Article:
Ten Mile Lake, Swan Lake, Bethel, Our Savior’s. Otter Tail County. Dalton. Minnesota.
Pietism was a strong force among those who settled in the vicinity of Dalton. Complementary ethnic and religious identity, strengthened by family relationships, drew people to the several congregations founded in the following decade. Like other rural congregations throughout the upper Midwest, these provided their members a social and spiritual center; and yet over the past century and a half they have also experienced the shifting streams of synodical affiliation.
Before they had a church building, families met in one another’s homes for worship and fellowship. Although they could not celebrate the Lord’s Supper without the services of a pastor, those gathered could—and did—emulate the practices of a Pietist meeting. The klokker, a layman, led the service and continued to do so for well into the next century. They read sermons by Martin Luther or Johann Arndt, sang hymns, prayed, and spoke together about their experience of faith. Along with spiritual nourishment, they shared an ordinary meal.
Two dozen people assembled at Ingebret Mortenson Naesset’s home in 1869 to organize Ten Mile Lake Lutheran Church. The next year they called O. J. Kasa as their pastor. He homesteaded in Dane Prairie. Soon after they acquired land for a cemetery. The population grew, but distances did not, and seven years later the congregation divided into three on the basis of townships. Residents of Dane Prairie took the name Swan Lake Lutheran; residents of St. Olaf and Eagle Lake tried both of those names before adopting Bethel. The three groups parted amicably agreeing to worship together on Epiphany and to gather for special occasions. They were yoked as a three-point parish.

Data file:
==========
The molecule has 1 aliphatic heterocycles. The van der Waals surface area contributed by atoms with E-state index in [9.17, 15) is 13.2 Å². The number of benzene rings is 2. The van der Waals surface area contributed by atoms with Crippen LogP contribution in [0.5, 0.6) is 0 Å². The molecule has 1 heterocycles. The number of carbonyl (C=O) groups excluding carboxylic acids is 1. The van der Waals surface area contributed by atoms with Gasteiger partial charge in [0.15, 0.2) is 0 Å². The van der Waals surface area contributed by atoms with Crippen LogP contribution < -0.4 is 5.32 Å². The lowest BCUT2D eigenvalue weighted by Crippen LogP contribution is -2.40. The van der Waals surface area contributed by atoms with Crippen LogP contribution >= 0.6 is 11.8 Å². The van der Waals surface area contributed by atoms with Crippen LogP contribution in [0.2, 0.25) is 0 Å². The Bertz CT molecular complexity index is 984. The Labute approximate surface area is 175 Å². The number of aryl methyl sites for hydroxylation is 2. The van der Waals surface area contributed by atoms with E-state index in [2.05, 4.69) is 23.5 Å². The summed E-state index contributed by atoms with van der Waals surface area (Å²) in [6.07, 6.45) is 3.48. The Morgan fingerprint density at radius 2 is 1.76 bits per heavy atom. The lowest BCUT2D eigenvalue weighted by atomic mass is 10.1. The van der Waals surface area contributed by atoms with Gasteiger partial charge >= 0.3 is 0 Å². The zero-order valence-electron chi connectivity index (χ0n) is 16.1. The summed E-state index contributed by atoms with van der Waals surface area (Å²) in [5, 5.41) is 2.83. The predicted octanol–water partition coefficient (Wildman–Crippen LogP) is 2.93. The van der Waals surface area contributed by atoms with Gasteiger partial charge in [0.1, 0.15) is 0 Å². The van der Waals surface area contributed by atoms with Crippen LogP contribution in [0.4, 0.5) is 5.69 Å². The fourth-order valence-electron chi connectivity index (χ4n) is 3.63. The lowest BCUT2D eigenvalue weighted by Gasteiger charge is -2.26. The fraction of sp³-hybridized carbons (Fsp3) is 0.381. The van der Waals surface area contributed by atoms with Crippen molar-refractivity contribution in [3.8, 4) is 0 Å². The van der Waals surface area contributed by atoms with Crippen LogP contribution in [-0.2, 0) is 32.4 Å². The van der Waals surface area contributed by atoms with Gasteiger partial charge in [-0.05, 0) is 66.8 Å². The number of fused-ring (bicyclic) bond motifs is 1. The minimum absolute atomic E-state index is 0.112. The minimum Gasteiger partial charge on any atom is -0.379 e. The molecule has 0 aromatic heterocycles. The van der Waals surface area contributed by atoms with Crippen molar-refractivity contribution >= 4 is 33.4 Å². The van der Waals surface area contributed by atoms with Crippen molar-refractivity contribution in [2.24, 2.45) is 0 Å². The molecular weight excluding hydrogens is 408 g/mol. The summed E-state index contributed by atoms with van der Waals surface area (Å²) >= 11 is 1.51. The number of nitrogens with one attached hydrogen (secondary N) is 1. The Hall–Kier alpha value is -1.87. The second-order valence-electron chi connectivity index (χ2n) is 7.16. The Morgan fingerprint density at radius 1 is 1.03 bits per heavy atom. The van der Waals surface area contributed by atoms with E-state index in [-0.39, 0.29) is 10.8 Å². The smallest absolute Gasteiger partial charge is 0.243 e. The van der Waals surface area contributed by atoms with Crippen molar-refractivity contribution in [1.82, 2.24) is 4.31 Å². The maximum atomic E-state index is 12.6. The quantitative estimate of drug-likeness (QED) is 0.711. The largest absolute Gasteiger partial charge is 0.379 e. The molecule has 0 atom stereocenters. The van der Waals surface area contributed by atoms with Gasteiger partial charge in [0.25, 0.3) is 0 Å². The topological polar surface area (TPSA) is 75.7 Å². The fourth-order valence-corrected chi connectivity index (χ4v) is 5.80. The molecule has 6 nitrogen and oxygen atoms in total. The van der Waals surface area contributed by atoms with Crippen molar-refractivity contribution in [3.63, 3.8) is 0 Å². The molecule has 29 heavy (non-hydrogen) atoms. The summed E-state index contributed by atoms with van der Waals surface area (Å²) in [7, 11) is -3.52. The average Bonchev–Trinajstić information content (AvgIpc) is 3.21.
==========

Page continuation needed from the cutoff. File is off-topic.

Eventually each congregation constructed a building next to a cemetery. Members of Ten Mile Lake agreed, in 1879, to donate the proceeds from an extra acre of wheat toward that purpose. The congregations continued to be a focus of social life and sponsored several sorts of organizations. Some Bethel women rowed across Lake Jolly Ann to attend the Ladies’ Aid. In early decades those meetings usually extended through the whole day and entire families took part. The men of Ten Mile Lake served as officers, but were not expected to do handwork. The women’s fund raising supported mission and underwrote local expenses. In addition to the floor, furnace, baptismal font, and altar, the Ten Mile Lake women bought the church bell.
Pastor Kasa was ordained by Eielson Synod, but affiliated with the Hauge Synod when it formed in 1876 as did all three congregations. The Hauge Synod emphasized personal religious experience, favored a simple form of worship, and valued lay leadership. Members’ memories of sincere worship and special tent meetings in Dalton’s town park echo those characteristics. Following the formation of the NLCA Our Saviors was organized in the town of Dalton and added to the parish. Initially the new congregation used the building owned by Zion Missionary Society, an explicitly non-synodical association.
In the 1980s Ten Mile Lake’s building was destroyed by fire and the congregation merged with Our Saviors. The three remaining congregations now belong to three different church bodies: Ten Mile Lake-Our Saviors to the Evangelical Lutheran Church in America, Swan Lake to the Lutheran Brethren, and Bethel to Lutheran Congregations in Mission for Christ (LCMC).
S. S. Gjerde and Peder Ljostveit. The Hauge Movement in America. Hauge Inner Mission Federation, 1941.
Ella Juvland, “Centennial History: Bethel Lutheran, 1876-1976.”
Bethel Lutheran 110th Anniversary Booklet.
“Centennial History: Ten Mile Lutheran, 1869-1969”
L. DeAne Lagerquist